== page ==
Love and Hearing Loss: Communication Strategies for Couples

Senior couple with hearing loss drinking morning coffee together

Many aspects of your daily life can be impacted by Hearing Loss. Your hobbies, your professional life, and even your love life can be impacted by hearing loss, for example. Communication can become tense for couples who are coping with hearing loss. This can cause increased stress, more quarrels, and even the growth of animosity. If neglected, in other words, hearing loss can have a substantially negative effect on your relationship.

So how are relationships impacted by hearing loss? In part, these difficulties arise because the parties are not aware of the hearing loss. After all, hearing loss is normally a slow-moving and difficult to notice condition. Consequently, you (and your partner) might not recognize that hearing loss is the base cause of your communication issues. This can result in both partners feeling alienated and can make it hard to find practical solutions.

Frequently, a diagnosis of hearing loss along with practical strategies from a hearing specialist can help couples begin communicating again, and improve their relationships.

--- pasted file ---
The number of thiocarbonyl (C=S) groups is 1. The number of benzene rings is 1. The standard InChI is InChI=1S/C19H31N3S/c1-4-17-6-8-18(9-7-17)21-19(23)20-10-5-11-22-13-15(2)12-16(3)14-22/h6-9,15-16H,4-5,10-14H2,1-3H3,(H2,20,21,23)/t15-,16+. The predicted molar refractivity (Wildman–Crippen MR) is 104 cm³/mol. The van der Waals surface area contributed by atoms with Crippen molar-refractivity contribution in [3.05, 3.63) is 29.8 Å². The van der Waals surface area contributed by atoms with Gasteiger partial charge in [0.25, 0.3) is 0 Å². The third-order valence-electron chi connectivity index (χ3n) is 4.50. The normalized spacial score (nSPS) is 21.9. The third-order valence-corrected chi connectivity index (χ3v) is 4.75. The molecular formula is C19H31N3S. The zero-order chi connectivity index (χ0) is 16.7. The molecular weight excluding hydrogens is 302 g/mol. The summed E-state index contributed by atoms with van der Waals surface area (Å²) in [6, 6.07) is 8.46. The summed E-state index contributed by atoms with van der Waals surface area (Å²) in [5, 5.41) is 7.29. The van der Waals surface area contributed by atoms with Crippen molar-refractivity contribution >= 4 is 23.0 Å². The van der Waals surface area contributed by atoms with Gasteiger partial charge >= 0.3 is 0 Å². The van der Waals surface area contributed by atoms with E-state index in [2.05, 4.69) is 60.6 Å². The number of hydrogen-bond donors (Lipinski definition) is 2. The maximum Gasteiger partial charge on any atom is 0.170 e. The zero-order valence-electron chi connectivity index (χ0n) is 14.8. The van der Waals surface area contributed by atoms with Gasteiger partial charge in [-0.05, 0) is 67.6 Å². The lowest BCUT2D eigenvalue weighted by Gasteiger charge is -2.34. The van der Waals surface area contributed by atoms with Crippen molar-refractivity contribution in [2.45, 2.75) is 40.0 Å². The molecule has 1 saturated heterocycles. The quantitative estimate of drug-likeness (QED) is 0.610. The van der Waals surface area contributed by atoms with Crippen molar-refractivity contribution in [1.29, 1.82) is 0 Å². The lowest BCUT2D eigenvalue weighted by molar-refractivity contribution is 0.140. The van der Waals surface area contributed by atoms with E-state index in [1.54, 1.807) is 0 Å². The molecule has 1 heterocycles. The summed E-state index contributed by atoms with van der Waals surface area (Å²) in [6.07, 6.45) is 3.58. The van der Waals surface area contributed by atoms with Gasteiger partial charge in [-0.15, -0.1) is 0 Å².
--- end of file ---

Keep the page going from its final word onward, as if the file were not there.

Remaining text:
Can relationships be impacted by hearing loss?

It’s really easy to ignore hearing loss when it initially begins to develop. This can result in substantial misunderstandings between couples. The following common issues can develop as a result:

  • Intimacy may suffer: Communication in a relationship is often the basis of intimacy. And when that communication becomes harder, all parties may feel more separated from each other. As a result, hearing loss might introduce friction throughout the relationship, ultimately causing more frustration and tension.
  • Feeling ignored: When somebody doesn’t respond to what you say, you’re likely to feel disregarded. When one of the partners has hearing loss but is unaware of it, this can often take place. Feeling like your partner is not paying attention to you isn’t good for long-term relationship health.
  • Arguments: It isn’t uncommon for arguments to take place in a relationship, at least, occasionally. But arguments will be even more aggravating when one or both partners have hearing loss. Arguments can happen more often too. Hearing loss related behavioral changes, such as needing volumes to be painfully loud, can also become a source of tension
  • It’s not unusual for one of the partners to blame hearing loss on “selective hearing”: Selective hearing is when somebody effortlessly hears something like “let’s go get some ice cream”, but somehow misses something like “let’s do some spring cleaning”. In some cases, selective hearing is a conscious behavior, in other instances, it’s quite unintentional. One of the most common effects of hearing loss on a spouse is that they might start to miss words or certain phrases will seem garbled. This can often be mistaken for “selective hearing,” leading to resentment and tension in the relationship.